The Schools That Simply Do Not Believe in Failure
By Dominic Lawson
I wish I could have spoken to Andrew Adonis before writing this article, but he seems unable to return my calls. It’s just that the removal of the Schools Minister to the intellectual backwater of the Department of Transport is – how should we put this? – a bit puzzling.
Michael Gove, who shadows Education Secretary Ed Balls for the Tories, is not puzzled at all. He declared that “Ed Balls has kicked Andrew Adonis out of the education department” and that “Everyone who believes in the integrity of the Academies programme will be disturbed”.
That second remark is certainly true: Lord Adonis was the only begetter of the Academies programme and promoted the idea of state schools independent of local authority control with an intensity and fervour that won him admirers across the political divide: yesterday the Liberal Democrats’ schools spokesman, David Laws, said that his removal was “a disgrace…the real losers here will be thousands of children in some of the poorest parts of the country who were being targeted by the Academies programme.”
As it happens, I spent a day last week visiting two of the newest Academies in the most difficult inner-city areas. The first was the Globe Academy in Southwark, which three weeks ago took over the troubled Geoffrey Chaucer Technology College and the Joseph Lancaster Primary School. The second was the Evelyn Grace Academy, an entirely new school in Brixton, which also opened last month. Both are sponsored by the charity ARK – “Absolute Return For Kids” – which hitherto has specialised in work for deprived children in India, South Africa and Eastern Europe. The problem in Southwark and Brixton is not absolute poverty on the scale experienced in some of those countries: it is a social rather than economic deprivation, but one which has the power to destroy children’s prospects just as surely.
The Evelyn Grace consists at the moment of just 180 11-year- olds: it is growing organically and will not achieve its full complement of 1,500 pupils until 2015. Its principal is Peter Walker, who has previously been head of a number of secondary schools, a school inspector, an assistant director of education in a local authority and most recently head of the Government’s Secondary National Strategy. In other words, he’s been around a bit.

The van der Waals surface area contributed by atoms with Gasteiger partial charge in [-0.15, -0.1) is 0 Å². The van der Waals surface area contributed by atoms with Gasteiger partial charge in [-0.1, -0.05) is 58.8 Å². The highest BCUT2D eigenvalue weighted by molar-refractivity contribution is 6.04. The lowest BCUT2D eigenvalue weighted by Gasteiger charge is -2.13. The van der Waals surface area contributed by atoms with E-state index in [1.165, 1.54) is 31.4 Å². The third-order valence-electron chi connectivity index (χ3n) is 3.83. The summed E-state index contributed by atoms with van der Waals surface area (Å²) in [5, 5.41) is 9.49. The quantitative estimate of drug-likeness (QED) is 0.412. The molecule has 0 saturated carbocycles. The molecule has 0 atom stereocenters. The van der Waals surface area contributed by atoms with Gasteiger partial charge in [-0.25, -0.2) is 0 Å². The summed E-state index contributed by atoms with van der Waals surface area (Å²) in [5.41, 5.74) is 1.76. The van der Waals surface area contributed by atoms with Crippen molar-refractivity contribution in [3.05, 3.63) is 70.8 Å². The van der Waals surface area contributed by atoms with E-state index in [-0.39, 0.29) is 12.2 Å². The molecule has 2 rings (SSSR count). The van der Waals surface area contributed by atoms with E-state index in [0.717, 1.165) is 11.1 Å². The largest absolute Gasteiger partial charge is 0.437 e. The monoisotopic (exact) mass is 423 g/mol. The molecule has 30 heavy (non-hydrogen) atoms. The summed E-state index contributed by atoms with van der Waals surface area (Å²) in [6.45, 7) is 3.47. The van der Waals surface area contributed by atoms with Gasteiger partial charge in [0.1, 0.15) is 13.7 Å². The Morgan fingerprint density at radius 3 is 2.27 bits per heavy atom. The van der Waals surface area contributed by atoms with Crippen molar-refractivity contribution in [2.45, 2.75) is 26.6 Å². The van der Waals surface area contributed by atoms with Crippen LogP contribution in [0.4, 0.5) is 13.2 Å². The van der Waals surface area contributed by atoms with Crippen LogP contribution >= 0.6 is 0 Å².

Mr Walker says that the “most important thing for children who live in disadvantaged circumstances is providing the mindset and infrastructure that helps them succeed. I increasingly believe that great teaching alone will not do it.” This explains a lot of what I saw at Evelyn Grace. The school day is much longer than that of most standard Secondaries – it ends at 5.30. The extra time is largely given over to English and, above all, Mathematics: one of the distinctions of the Academies is that they are not bound by the National Curriculum, so have the time to concentrate more on literacy and numeracy – the vital skills which, scandalously, almost half the nation’s children leave school without mastering.
In fact, both the classes I attended were studying William Blake’s Jerusalem – not, one might have thought, a straightforward piece of work, especially for children whose first language is not English. The pupils all seemed to be concentrating hard, and were sitting up straight in their chairs. The Evelyn Grace has very strict rules about behaviour: the pupils are required to move around the building in silence, walking on the left side of the corridors only. They must look the teachers in the eye when addressing them. They must sign their names to a list of such rules, which ends with the ominous warning “I understand there will be consequences if I do not observe the code of conduct.”